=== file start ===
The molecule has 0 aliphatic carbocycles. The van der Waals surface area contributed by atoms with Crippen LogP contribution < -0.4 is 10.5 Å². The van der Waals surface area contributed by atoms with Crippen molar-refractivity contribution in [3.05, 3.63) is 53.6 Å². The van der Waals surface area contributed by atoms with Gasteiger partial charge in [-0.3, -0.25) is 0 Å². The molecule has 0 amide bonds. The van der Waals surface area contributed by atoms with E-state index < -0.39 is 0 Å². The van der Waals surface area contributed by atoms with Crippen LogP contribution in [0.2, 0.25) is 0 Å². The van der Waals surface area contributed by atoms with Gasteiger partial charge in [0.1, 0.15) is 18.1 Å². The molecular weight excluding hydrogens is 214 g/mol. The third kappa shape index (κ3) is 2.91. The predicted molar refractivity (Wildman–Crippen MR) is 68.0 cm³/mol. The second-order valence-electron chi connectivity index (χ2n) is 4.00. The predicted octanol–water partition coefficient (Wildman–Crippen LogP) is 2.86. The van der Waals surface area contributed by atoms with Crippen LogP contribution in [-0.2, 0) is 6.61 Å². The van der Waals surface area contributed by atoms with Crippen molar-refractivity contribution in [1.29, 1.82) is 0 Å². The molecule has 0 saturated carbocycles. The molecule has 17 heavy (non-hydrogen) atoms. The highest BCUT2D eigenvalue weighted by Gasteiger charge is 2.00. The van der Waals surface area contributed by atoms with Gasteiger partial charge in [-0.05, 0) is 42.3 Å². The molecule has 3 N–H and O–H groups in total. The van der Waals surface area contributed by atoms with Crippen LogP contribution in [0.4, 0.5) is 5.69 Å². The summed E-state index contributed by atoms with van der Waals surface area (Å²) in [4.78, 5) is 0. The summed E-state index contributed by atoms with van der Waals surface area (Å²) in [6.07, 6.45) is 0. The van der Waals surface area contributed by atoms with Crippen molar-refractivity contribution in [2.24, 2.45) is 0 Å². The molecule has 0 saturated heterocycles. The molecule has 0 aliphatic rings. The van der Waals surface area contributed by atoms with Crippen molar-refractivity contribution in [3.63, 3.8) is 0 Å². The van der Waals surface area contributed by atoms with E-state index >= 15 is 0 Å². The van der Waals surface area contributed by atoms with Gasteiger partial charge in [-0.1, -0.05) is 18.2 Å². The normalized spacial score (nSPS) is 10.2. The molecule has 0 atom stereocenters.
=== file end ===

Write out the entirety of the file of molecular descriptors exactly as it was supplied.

The molecule has 0 aliphatic carbocycles. The van der Waals surface area contributed by atoms with Crippen LogP contribution < -0.4 is 10.5 Å². The van der Waals surface area contributed by atoms with Crippen molar-refractivity contribution in [3.05, 3.63) is 53.6 Å². The van der Waals surface area contributed by atoms with Gasteiger partial charge in [-0.3, -0.25) is 0 Å². The molecule has 0 amide bonds. The van der Waals surface area contributed by atoms with E-state index < -0.39 is 0 Å². The van der Waals surface area contributed by atoms with Crippen LogP contribution in [0.2, 0.25) is 0 Å². The van der Waals surface area contributed by atoms with Gasteiger partial charge in [0.1, 0.15) is 18.1 Å². The molecular weight excluding hydrogens is 214 g/mol. The third kappa shape index (κ3) is 2.91. The predicted molar refractivity (Wildman–Crippen MR) is 68.0 cm³/mol. The second-order valence-electron chi connectivity index (χ2n) is 4.00. The predicted octanol–water partition coefficient (Wildman–Crippen LogP) is 2.86. The van der Waals surface area contributed by atoms with Crippen LogP contribution in [-0.2, 0) is 6.61 Å². The van der Waals surface area contributed by atoms with Crippen molar-refractivity contribution in [1.29, 1.82) is 0 Å². The molecule has 0 saturated carbocycles. The molecule has 17 heavy (non-hydrogen) atoms. The highest BCUT2D eigenvalue weighted by Gasteiger charge is 2.00. The van der Waals surface area contributed by atoms with Gasteiger partial charge in [-0.05, 0) is 42.3 Å². The molecule has 3 N–H and O–H groups in total. The van der Waals surface area contributed by atoms with Crippen LogP contribution in [0.4, 0.5) is 5.69 Å². The summed E-state index contributed by atoms with van der Waals surface area (Å²) in [4.78, 5) is 0. The summed E-state index contributed by atoms with van der Waals surface area (Å²) in [6.07, 6.45) is 0. The van der Waals surface area contributed by atoms with Crippen molar-refractivity contribution in [2.24, 2.45) is 0 Å². The molecule has 0 saturated heterocycles. The molecule has 0 aliphatic rings. The van der Waals surface area contributed by atoms with Crippen molar-refractivity contribution in [3.63, 3.8) is 0 Å². The van der Waals surface area contributed by atoms with E-state index >= 15 is 0 Å². The van der Waals surface area contributed by atoms with Gasteiger partial charge in [-0.1, -0.05) is 18.2 Å². The normalized spacial score (nSPS) is 10.2. The molecule has 0 atom stereocenters.